The BC Government has granted environmental assessment approval for the province’s portion of the Trans Mountain Expansion project.
The 987 km pipeline will run between Edmonton, Alberta, and Burnaby, BC.
Last November, Justin Trudeau announced his approval of the Trans Mountain project to increase the capacity of the existing pipeline. In response to the decision, thousands of demonstrators took to the streets of Vancouver to protest the expansion.
BC Premier Christy Clark and the provincial government stuck by the demands that the pipeline project meet five conditions before commencing:
- Successful completion of the environmental review process;
- World-leading marine oil spill response, prevention and recovery systems for BC’s coastline and ocean to manage and mitigate the risks and costs of heavy oil pipelines and shipments;
- World-leading practices for land oil spill prevention, response and recovery systems to manage and mitigate the risks and costs of heavy oil pipelines;
- Legal requirements regarding Aboriginal and treaty rights are addressed, and First Nations are provided with the opportunities, information and resources necessary to participate in and benefit from a heavy-oil project; and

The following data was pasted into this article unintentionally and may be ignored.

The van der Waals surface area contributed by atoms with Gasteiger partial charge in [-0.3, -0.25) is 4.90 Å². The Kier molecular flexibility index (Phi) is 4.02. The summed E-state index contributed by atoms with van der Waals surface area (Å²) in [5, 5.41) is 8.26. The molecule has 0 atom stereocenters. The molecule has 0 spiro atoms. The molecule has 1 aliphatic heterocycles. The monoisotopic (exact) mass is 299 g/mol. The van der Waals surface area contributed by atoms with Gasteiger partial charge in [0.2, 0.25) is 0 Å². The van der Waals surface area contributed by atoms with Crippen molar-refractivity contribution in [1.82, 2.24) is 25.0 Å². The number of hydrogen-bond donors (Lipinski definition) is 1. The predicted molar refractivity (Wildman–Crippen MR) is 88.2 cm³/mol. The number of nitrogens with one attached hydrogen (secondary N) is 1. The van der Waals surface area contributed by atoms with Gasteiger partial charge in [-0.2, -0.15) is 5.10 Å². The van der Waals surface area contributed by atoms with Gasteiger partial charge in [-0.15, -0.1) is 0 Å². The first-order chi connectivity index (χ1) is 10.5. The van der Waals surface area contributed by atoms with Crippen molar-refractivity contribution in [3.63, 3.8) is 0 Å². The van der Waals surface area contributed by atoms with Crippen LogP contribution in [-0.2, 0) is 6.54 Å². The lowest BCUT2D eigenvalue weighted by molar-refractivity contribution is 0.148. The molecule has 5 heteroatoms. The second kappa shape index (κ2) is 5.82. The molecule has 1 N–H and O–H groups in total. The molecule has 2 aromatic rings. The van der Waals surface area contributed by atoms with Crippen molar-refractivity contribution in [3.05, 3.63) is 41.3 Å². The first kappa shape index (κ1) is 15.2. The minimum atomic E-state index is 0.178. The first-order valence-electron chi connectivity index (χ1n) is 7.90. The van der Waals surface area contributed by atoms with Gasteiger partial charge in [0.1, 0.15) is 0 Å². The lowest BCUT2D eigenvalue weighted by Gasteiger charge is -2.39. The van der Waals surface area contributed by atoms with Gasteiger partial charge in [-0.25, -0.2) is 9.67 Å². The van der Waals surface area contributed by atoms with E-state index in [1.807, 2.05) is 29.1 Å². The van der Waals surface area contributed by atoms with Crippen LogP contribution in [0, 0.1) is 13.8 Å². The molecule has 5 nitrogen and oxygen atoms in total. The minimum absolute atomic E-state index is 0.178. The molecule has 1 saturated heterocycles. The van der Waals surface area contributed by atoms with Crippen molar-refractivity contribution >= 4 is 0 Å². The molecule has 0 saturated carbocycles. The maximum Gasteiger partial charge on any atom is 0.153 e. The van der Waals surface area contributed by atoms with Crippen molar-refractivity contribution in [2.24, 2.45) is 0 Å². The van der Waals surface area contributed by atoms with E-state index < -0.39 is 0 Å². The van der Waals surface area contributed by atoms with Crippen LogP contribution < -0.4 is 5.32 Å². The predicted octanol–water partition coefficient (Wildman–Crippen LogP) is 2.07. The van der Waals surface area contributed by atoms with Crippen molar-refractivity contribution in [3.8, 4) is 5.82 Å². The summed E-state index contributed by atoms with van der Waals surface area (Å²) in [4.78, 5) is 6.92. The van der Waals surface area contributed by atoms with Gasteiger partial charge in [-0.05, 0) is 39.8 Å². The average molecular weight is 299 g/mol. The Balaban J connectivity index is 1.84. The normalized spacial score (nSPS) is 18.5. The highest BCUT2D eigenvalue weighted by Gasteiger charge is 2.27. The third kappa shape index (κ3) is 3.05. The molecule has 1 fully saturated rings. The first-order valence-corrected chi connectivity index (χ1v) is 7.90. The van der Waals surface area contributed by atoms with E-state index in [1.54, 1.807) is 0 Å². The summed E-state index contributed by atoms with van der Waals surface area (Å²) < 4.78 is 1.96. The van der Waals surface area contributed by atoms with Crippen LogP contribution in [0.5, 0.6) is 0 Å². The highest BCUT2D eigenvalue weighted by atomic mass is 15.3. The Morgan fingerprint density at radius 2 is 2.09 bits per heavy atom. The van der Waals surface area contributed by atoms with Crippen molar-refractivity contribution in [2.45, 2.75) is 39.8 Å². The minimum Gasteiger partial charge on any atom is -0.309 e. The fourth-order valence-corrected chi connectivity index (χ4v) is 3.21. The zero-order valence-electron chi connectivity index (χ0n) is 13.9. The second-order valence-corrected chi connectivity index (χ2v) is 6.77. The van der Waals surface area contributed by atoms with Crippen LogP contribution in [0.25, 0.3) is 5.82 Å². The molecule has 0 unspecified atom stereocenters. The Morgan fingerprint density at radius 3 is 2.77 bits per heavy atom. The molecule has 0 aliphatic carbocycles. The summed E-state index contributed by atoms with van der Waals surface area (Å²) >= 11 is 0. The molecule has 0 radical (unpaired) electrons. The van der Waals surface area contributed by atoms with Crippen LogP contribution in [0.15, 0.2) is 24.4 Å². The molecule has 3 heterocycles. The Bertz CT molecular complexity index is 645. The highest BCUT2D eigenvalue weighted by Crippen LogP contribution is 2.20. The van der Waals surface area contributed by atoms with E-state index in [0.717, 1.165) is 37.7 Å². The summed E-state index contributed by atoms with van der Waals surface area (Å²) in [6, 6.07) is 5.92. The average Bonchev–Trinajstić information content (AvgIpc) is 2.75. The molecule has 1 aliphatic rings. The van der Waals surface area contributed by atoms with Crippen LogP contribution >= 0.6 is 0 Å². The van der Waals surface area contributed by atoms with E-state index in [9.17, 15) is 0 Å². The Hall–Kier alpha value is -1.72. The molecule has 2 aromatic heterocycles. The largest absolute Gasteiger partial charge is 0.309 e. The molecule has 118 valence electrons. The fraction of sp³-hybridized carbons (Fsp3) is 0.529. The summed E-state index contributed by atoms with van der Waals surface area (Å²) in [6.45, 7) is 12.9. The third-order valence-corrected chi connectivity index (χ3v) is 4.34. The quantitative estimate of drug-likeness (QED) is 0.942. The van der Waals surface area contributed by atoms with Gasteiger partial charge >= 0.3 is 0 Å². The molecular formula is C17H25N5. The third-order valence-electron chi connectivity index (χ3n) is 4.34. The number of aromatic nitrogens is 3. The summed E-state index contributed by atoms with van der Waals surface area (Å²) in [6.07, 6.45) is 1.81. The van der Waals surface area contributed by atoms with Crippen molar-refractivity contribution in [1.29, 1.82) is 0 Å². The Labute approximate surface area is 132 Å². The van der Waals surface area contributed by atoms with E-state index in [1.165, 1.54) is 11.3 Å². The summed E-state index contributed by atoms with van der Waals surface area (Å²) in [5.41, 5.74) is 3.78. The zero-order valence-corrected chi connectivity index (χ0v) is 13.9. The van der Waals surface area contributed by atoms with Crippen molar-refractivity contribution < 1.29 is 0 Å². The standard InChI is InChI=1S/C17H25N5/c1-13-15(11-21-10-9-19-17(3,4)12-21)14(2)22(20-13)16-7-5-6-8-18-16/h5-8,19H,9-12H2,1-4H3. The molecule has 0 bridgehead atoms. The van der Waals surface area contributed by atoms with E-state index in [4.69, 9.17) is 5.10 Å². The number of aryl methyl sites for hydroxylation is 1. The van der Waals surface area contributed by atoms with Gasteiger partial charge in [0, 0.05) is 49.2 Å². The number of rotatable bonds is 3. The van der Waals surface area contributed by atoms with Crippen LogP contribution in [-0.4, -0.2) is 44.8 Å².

- BC receives a fair share of the fiscal and economic benefits of a proposed heavy oil project that reflects the level, degree and nature of the risk borne by the province, the environment and taxpayers.
“We want to make sure we get a fair benefit,” Clark said in November. “My job is to make sure [the decision] meets the five conditions.”
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In a release, BC’s Environment Minister Mary Polak and Natural Gas Development Minister Rich Coleman acknowledged, “that the National Energy Board has the primary responsibility for ensuring the project is developed, constructed, and operated in a manner that is safe and secure, protects people, property and the environment.
With files from Jenni Sheppard.